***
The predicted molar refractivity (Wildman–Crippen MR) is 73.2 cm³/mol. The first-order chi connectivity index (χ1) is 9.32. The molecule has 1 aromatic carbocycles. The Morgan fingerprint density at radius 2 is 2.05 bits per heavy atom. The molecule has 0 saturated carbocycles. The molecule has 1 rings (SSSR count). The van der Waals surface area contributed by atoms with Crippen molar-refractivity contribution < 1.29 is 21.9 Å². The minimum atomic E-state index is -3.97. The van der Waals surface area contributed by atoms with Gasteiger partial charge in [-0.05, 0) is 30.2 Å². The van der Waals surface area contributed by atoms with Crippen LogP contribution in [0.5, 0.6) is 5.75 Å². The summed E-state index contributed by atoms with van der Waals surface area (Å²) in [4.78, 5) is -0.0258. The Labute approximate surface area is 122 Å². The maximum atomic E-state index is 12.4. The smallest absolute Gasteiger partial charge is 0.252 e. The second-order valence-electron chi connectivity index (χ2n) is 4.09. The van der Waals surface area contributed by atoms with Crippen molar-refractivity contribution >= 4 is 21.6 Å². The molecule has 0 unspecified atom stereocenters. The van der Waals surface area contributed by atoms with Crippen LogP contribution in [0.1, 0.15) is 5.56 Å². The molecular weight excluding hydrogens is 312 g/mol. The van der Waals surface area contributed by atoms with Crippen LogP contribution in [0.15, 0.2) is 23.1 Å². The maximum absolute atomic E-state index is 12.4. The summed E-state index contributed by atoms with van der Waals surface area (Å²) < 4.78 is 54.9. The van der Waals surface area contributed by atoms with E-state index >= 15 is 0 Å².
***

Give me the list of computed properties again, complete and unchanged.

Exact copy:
The predicted molar refractivity (Wildman–Crippen MR) is 73.2 cm³/mol. The first-order chi connectivity index (χ1) is 9.32. The molecule has 1 aromatic carbocycles. The Morgan fingerprint density at radius 2 is 2.05 bits per heavy atom. The molecule has 0 saturated carbocycles. The molecule has 1 rings (SSSR count). The van der Waals surface area contributed by atoms with Crippen molar-refractivity contribution < 1.29 is 21.9 Å². The minimum atomic E-state index is -3.97. The van der Waals surface area contributed by atoms with Gasteiger partial charge in [-0.05, 0) is 30.2 Å². The van der Waals surface area contributed by atoms with Crippen LogP contribution in [0.5, 0.6) is 5.75 Å². The summed E-state index contributed by atoms with van der Waals surface area (Å²) in [4.78, 5) is -0.0258. The Labute approximate surface area is 122 Å². The maximum atomic E-state index is 12.4. The smallest absolute Gasteiger partial charge is 0.252 e. The second-order valence-electron chi connectivity index (χ2n) is 4.09. The van der Waals surface area contributed by atoms with Crippen molar-refractivity contribution >= 4 is 21.6 Å². The molecule has 0 unspecified atom stereocenters. The van der Waals surface area contributed by atoms with Crippen LogP contribution in [0.1, 0.15) is 5.56 Å². The molecular weight excluding hydrogens is 312 g/mol. The van der Waals surface area contributed by atoms with Crippen LogP contribution in [0.15, 0.2) is 23.1 Å². The maximum absolute atomic E-state index is 12.4. The summed E-state index contributed by atoms with van der Waals surface area (Å²) < 4.78 is 54.9. The van der Waals surface area contributed by atoms with E-state index >= 15 is 0 Å².